# Posts tagged as “O(n)”

Given n non-negative integers representing an elevation map where the width of each bar is 1, compute how much water it is able to trap after raining.

The above elevation map is represented by array [0,1,0,2,1,0,1,3,2,1,2,1]. In this case, 6 units of rain water (blue section) are being trapped. Thanks Marcos for contributing this image!

Example:

Input: [0,1,0,2,1,0,1,3,2,1,2,1]
Output: 6

## Solution 1: Brute Force

r[i] = min(max(h[0:i+1]), max(h[i:n]))
ans = sum(r[i])

Time complexity: O(n^2)
Space complexity: O(1)

## Solution 2: DP

l[i] := max(h[0:i+1])
r[i] := max(h[i:n])
ans = sum(min(l[i], r[i]) – h[i])

Time complexity: O(n)
Space complexity: O(n)

## Solution 3: Two Pointers

Time complexity: O(n)
Space complexity: O(1)

## C++

Given the array arr of positive integers and the array queries where queries[i] = [Li, Ri], for each query i compute the XOR of elements from Li to Ri (that is, arr[Li] xor arr[Li+1] xor ... xor arr[Ri] ). Return an array containing the result for the given queries.

Example 1:

Input: arr = [1,3,4,8], queries = [[0,1],[1,2],[0,3],[3,3]]
Output: [2,7,14,8]
Explanation:
The binary representation of the elements in the array are:
1 = 0001
3 = 0011
4 = 0100
8 = 1000
The XOR values for queries are:
[0,1] = 1 xor 3 = 2
[1,2] = 3 xor 4 = 7
[0,3] = 1 xor 3 xor 4 xor 8 = 14
[3,3] = 8


Example 2:

Input: arr = [4,8,2,10], queries = [[2,3],[1,3],[0,0],[0,3]]
Output: [8,0,4,4]


Constraints:

• 1 <= arr.length <= 3 * 10^4
• 1 <= arr[i] <= 10^9
• 1 <= queries.length <= 3 * 10^4
• queries[i].length == 2
• 0 <= queries[i] <= queries[i] < arr.length

## Solution: Prefix Sum

Time complexity: O(n) + O(q)
Space complexity: O(n)

## C++

tby

Given an array of non-negative integers arr, you are initially positioned at start index of the array. When you are at index i, you can jump to i + arr[i] or i - arr[i], check if you can reach to any index with value 0.

Notice that you can not jump outside of the array at any time.

Example 1:

Input: arr = [4,2,3,0,3,1,2], start = 5
Output: true
Explanation:
All possible ways to reach at index 3 with value 0 are:
index 5 -> index 4 -> index 1 -> index 3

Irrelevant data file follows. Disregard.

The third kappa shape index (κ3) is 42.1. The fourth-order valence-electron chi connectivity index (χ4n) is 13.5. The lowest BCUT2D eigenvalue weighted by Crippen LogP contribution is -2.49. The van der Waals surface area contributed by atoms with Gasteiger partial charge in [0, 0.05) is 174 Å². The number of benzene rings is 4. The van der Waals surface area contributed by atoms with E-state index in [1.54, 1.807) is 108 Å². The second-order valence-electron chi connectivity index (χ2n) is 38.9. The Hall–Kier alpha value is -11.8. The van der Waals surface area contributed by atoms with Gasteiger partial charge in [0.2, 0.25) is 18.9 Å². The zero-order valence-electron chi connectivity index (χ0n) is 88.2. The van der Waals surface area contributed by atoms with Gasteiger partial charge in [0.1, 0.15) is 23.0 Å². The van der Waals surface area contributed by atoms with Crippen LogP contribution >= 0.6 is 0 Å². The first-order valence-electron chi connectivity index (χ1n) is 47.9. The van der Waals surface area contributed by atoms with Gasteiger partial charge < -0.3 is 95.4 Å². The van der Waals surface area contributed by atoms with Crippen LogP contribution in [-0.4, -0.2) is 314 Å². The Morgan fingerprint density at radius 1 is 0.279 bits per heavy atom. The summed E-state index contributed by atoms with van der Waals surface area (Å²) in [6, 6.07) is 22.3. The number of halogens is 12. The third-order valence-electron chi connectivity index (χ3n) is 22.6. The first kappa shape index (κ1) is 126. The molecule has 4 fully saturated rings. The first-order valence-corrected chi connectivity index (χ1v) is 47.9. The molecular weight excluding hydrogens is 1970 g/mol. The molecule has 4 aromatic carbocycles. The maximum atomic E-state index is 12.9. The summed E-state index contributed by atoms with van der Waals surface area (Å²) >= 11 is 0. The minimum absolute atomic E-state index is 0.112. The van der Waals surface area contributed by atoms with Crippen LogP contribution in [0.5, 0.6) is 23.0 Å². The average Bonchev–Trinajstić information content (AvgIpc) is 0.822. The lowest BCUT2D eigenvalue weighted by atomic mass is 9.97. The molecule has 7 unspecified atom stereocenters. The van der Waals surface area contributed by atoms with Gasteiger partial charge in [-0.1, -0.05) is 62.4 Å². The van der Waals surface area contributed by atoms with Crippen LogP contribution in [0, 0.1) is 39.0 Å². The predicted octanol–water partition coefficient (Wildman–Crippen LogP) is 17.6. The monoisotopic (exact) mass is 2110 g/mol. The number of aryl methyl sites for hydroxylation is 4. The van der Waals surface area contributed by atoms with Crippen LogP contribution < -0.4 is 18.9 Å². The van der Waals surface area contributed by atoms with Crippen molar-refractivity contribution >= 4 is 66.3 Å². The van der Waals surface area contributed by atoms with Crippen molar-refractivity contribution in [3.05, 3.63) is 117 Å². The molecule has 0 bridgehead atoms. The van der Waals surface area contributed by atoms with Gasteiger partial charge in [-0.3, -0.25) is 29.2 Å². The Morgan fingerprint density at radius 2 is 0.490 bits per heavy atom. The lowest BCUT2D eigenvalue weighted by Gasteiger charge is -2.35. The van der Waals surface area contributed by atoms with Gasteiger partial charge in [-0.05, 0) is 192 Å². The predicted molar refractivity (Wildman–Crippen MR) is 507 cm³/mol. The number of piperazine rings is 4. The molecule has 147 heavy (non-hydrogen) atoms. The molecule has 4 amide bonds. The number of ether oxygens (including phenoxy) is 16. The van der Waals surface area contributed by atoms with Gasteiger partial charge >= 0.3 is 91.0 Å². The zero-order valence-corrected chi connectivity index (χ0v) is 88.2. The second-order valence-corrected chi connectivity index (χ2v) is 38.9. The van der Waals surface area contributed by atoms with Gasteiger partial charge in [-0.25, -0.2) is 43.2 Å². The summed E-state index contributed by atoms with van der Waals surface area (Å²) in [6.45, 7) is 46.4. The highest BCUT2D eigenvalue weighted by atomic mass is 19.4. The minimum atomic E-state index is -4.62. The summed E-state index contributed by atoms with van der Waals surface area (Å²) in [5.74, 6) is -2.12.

index 5 -> index 6 -> index 4 -> index 1 -> index 3


Example 2:

Input: arr = [4,2,3,0,3,1,2], start = 0
Output: true
Explanation:
One possible way to reach at index 3 with value 0 is:
index 0 -> index 4 -> index 1 -> index 3


Example 3:

Input: arr = [3,0,2,1,2], start = 2
Output: false
Explanation: There is no way to reach at index 1 with value 0.


Constraints:

• 1 <= arr.length <= 5 * 10^4
• 0 <= arr[i] < arr.length
• 0 <= start < arr.length

## Solution: BFS / DFS

Time complexity: O(n)
Space complexity: O(n)

## C++

Given two binary search trees root1 and root2.

Return a list containing all the integers from both trees sorted in ascending order.

Example 1:

Input: root1 = [2,1,4], root2 = [1,0,3]
Output: [0,1,1,2,3,4]


Example 2:

Input: root1 = [0,-10,10], root2 = [5,1,7,0,2]
Output: [-10,0,0,1,2,5,7,10]


Example 3:

Input: root1 = [], root2 = [5,1,7,0,2]
Output: [0,1,2,5,7]


Example 4:

Input: root1 = [0,-10,10], root2 = []
Output: [-10,0,10]


Example 5:

Input: root1 = [1,null,8], root2 = [8,1]
Output: [1,1,8,8]


Constraints:

• Each tree has at most 5000 nodes.
• Each node’s value is between [-10^5, 10^5].

## Solution: Inorder traversal + Merge Sort

Time complexity: O(t1 + t2)
Space complexity: O(t1 + t2)

## C++/STL

Given an integer n, return any array containing n unique integers such that they add up to 0.

Example 1:

Input: n = 5
Output: [-7,-1,1,3,4]
Explanation: These arrays also are accepted [-5,-1,1,2,3] , [-3,-1,2,-2,4].


Example 2:

Input: n = 3
Output: [-1,0,1]


Example 3:

Input: n = 1
Output: 


Constraints:

• 1 <= n <= 1000

## Solution: Generation

Use numbers from {-n/2, … n/2} + {0 if n is odd}

Time complexity: O(n)
Space complexity: O(1)

## C++

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